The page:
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South Korea: Conscientious objectors, a legal battle against punitive alternative service

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Willy Fautre
Willy Fautrehttps://www.hrwf.eu
Willy Fautré, former chargé de mission at the Cabinet of the Belgian Ministry of Education and at the Belgian Parliament. He is the director of Human Rights Without Frontiers (HRWF), an NGO based in Brussels that he founded in December 1988. His organization defends human rights in general with a special focus on ethnic and religious minorities, freedom of expression, women’s rights and LGBT people. HRWF is independent from any political movement and any religion. Fautré has carried out fact-finding missions on human rights in more than 25 countries, including in perilous regions such as in Iraq, in Sandinist Nicaragua or in Maoist held territories of Nepal. He is a lecturer in universities in the field of human rights. He has published many articles in university journals about relations between state and religions. He is a member of the Press Club in Brussels. He is a human rights advocate at the UN, the European Parliament and the OSCE.

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Conscientious objectors: a legal battle against punitive alternative service

Hye-min Kim, a Jehovah’s Witness and an objector to military service, is the first person known to have refused “alternative service” since it was introduced in 2020. The new system involves working in a jail or other correctional facilities for three years – twice as long as the typical 18-month military service – which makes it the longest alternative civilian service (ACS) in the world.

Under international law, countries with compulsory military service are obliged to provide a truly civilian alternative of comparable length and not be punitive in nature or length, as suggested by the UN Human Rights Committee.

Kim is charged under Article 88 of the Military Service Act, which imprisons those who fail to enlist without justifiable grounds. He believes his objection is based on “justifiable grounds” under the Act, and that the current alternative service includes excessively punitive aspects that do not measure up to international standards.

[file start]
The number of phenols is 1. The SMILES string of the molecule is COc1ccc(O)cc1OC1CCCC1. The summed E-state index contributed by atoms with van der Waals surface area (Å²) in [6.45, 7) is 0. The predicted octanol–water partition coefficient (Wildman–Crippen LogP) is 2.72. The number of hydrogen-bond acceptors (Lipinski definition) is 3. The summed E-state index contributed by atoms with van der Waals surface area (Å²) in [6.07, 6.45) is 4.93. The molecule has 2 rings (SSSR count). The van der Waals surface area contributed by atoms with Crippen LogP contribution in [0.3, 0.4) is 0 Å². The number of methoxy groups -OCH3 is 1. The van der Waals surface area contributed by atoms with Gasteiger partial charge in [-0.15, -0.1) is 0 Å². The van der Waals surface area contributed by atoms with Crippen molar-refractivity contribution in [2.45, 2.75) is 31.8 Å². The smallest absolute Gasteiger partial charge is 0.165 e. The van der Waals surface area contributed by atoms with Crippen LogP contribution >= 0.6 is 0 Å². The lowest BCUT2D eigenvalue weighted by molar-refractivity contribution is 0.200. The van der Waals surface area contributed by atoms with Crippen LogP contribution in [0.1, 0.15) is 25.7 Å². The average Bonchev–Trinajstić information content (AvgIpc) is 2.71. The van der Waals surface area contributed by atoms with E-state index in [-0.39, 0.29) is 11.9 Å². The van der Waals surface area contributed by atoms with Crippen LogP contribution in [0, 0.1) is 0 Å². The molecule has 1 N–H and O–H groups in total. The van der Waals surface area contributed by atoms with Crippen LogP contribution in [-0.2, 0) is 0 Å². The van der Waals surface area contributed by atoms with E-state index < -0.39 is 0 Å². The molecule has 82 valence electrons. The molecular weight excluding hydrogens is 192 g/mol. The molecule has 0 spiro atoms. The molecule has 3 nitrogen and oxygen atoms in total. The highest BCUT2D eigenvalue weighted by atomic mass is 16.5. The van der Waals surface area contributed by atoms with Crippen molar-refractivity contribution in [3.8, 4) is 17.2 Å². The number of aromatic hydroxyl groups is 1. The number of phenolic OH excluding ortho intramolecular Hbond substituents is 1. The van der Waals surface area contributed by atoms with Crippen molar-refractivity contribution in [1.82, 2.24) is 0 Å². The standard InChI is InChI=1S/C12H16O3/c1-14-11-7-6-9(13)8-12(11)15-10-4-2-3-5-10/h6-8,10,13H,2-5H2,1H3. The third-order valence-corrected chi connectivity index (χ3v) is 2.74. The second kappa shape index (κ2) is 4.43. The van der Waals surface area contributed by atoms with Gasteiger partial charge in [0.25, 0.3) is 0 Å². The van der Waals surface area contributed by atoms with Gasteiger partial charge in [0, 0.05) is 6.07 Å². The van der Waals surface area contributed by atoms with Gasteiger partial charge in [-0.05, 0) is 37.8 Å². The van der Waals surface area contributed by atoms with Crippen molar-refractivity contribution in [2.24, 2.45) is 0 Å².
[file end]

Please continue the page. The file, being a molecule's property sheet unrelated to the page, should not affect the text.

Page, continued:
Jehovah’s Witnesses have filed 58 constitutional complaints regarding the punitive nature of ACS.

Already three major relevant government agencies have weighed in (Ministry of National Defense, Military Manpower Administration, and the Ministry of Justice).

Thirteen Jehovah’s Witnesses have filed petitions with the National Human Rights Commission (NHRC), with over 30 others being prepared to do so.

The European Times talked with Hye-min Kim, a conscientious objector

The European TimesCan you tell us, Mr Kim, why you refuse military service?

I am one of Jehovah’s Witnesses, and as such, we follow the Bible’s teachings. Matthew 22:39 says we must love our neighbor as ourself and Matthew 5:21 telling us “You must not kill.” And in Isaiah 2:4, it is written “They will beat their swords into plowshares and their spears into pruning shears. Nation will not lift up sword against nation, nor will they learn war anymore.”

So, I couldn’t enlist in the military practicing killing people because I love my neighbors. That is why I am a conscientious objector.

The European Times: So, you refuse to perform military service but what is wrong with the civilian service?

Yes. I thought I would go to prison because I refused military service but the judge acknowledged my claim and acquitted me.

After that, there was an appeal trial by the prosecution, and I was acquitted there as well. Later, the Supreme Court also upheld my innocence.

Since then, an alternative service system has been established, and I am really grateful for that.

Now, instead of going to prison for refusing military service, I am able to fulfil my duty to the country reasonably. However, I found out that the alternative service system has a punitive nature.

I thought that the punitive aspect would improve over time since this was the first time an alternative service was established, but even after quite some time, it hasn’t changed.

The current alternative service requires twice the length of service compared to the military.